$herefore, if the plasma #olume e9pansion constant is not followed by increased production of
erythropoietin, this will be resulting in lower le#els of hematocrit, hemoglobin concentration,
erythrocyte count below the normal le#els, then anemia occurs. 'regnant women are generally
considered to be anemic if hemoglobin le#els below ,, g = dl or hematocrit less than 00:.
$he high incidence of iron deficiency underscores the need for iron supplementation in
pregnancy. Iron supplementation is especially important because the demand for iron by the
mother and the fetus increases during pregnancy. $his increased demand cannot be met without
iron supplementation. During pregnancy the total maternal need for e9tra iron a#erages close to
788 < ,888 mg @elemental ironA, of which about 088 mg is for the fetus and the placenta, 088<288
mg for increasing red blood cells @peaks at week 0/A, and about ,B8 mg is lost during deli#ery.
E,,+-ts o, Iron D+,i-i+n-y An+mia in Pr+5nan-y
,. .egati#e *ffects on the "other During 'regnancy and the 'erinatal 'eriod.
a) epro!"ction#relate! mortalit$.
It has been clearly demonstrated that the anemic pregnant woman is at greater risk of death
during the perinatal period. +lose to 588,888 maternal deaths ascribed to childbirth or early post<
partum occur e#ery year, the #ast majority taking place in the de#eloping countries. "ortality
decreased as Hb concentration rose. It is important to reali)e that se#ere anaemia is associated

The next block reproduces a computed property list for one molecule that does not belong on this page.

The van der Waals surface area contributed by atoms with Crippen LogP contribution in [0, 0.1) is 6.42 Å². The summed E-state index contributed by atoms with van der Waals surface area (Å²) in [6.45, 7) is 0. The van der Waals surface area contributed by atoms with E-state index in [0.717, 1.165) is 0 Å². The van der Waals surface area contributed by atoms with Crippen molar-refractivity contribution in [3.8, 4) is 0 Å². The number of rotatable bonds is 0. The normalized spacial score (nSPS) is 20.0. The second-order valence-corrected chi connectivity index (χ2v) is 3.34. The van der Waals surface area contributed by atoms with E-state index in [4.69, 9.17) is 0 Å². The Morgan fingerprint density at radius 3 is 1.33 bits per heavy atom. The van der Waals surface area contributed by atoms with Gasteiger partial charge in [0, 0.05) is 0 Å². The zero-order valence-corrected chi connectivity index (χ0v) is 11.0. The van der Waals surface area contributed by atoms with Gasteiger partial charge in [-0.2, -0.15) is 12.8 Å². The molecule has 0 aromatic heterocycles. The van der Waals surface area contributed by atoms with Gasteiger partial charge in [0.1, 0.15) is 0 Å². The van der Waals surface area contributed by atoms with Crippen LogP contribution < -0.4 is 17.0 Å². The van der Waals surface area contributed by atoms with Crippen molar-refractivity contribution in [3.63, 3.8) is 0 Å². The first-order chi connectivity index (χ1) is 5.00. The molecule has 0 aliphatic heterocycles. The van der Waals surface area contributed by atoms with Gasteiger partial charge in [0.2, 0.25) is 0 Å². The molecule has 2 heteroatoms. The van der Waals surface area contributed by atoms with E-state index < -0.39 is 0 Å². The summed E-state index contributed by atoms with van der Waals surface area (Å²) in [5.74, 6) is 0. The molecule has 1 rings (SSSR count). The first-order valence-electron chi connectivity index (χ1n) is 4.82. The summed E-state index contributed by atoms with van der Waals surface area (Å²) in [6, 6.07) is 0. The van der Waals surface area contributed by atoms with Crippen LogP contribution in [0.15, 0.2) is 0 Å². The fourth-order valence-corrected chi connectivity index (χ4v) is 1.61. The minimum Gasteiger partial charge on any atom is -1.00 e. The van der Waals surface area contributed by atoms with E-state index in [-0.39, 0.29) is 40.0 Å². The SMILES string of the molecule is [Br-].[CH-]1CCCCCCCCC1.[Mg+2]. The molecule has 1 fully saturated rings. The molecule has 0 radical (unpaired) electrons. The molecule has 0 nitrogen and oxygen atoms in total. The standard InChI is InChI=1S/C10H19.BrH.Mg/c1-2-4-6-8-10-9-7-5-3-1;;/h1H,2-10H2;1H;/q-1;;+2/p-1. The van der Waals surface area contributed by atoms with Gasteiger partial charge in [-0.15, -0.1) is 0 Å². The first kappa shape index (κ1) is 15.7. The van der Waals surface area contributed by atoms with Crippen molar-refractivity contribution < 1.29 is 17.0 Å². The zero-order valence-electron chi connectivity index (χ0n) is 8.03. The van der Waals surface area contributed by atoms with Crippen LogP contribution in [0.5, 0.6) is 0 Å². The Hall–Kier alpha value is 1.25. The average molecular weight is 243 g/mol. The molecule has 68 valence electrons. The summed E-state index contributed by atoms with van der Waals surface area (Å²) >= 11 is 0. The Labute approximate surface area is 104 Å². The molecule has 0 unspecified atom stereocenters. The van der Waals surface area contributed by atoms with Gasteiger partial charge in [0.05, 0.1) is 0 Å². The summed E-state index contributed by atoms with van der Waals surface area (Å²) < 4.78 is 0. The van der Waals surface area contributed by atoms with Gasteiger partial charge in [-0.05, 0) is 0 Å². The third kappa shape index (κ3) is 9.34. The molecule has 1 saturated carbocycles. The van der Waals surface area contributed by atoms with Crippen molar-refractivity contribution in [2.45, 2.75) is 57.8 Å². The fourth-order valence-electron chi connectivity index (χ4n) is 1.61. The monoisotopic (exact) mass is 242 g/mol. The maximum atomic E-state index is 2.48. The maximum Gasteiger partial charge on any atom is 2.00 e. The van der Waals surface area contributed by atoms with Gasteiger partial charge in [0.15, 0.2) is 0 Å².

with #ery poor o#erall socioeconomic and health conditions in certain countries and regions of
the de#eloping world. s a rule malaria, other infections, and multiple nutritional deficiencies,
including folate and #itamin are also endemic in these populations. Iron deficiency, howe#er, is
responsible for, or contributes significantly to, the majority of anaemia cases during
pregnancy.$he risk of complications during birth, including fetal mortality, is higher among
stunted populations who also e9hibit poor pel#ic de#elopment. !eneral undernutrition and
specifically iron and folate deficiencies during childhood and adolescence impair physical
growth. &oth iron and folate supplementation can result in impro#ed growth in children and in
pregnant teenage girls.
b) Performance !"ring pregnanc$ an! !eli%er$.
Iron deficient anemic women ha#e shorter pregnancies than non<anemic, or e#en anemic but not
iron deficient pregnant women. Se#eral studies showed that all anemic pregnant women had a
higher risk of pre<term deli#ery in relation to non<anemic women. $he iron<deficient, anemic
group had twice the risk of those with anemia in general. Se#eral studies showed that better
nutrition, including lesser pre#alence of anemia, was associated with better newborn weights and
lower rates of pre<term deli#eries $he more se#ere the anemia the greater the risk of low<birth
c) Imm"nit$ stat"s.
$wo studies in India demonstrate that se#erely anemic as well as iron deficient pregnant women
ha#e impaired cell mediated immunity that is re#ersible with iron treatment. n important control